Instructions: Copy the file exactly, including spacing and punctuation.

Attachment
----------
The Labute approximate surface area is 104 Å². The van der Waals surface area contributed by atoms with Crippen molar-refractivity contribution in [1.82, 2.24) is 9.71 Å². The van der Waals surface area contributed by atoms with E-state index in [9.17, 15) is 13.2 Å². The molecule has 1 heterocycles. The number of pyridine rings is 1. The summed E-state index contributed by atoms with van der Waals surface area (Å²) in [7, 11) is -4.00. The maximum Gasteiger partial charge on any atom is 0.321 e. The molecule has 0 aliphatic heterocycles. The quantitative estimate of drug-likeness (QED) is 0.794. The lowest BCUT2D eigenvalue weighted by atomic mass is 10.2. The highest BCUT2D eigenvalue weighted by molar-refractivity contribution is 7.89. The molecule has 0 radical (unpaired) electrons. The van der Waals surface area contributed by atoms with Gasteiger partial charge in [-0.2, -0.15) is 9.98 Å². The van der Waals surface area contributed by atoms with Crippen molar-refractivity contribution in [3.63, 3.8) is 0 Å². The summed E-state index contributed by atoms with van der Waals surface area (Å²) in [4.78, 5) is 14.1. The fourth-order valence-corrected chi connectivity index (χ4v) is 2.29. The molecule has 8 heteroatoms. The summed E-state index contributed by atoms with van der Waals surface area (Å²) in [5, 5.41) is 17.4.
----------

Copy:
The Labute approximate surface area is 104 Å². The van der Waals surface area contributed by atoms with Crippen molar-refractivity contribution in [1.82, 2.24) is 9.71 Å². The van der Waals surface area contributed by atoms with E-state index in [9.17, 15) is 13.2 Å². The molecule has 1 heterocycles. The number of pyridine rings is 1. The summed E-state index contributed by atoms with van der Waals surface area (Å²) in [7, 11) is -4.00. The maximum Gasteiger partial charge on any atom is 0.321 e. The molecule has 0 aliphatic heterocycles. The quantitative estimate of drug-likeness (QED) is 0.794. The lowest BCUT2D eigenvalue weighted by atomic mass is 10.2. The highest BCUT2D eigenvalue weighted by molar-refractivity contribution is 7.89. The molecule has 0 radical (unpaired) electrons. The van der Waals surface area contributed by atoms with Gasteiger partial charge in [-0.2, -0.15) is 9.98 Å². The van der Waals surface area contributed by atoms with Crippen molar-refractivity contribution in [3.63, 3.8) is 0 Å². The summed E-state index contributed by atoms with van der Waals surface area (Å²) in [4.78, 5) is 14.1. The fourth-order valence-corrected chi connectivity index (χ4v) is 2.29. The molecule has 8 heteroatoms. The summed E-state index contributed by atoms with van der Waals surface area (Å²) in [5, 5.41) is 17.4.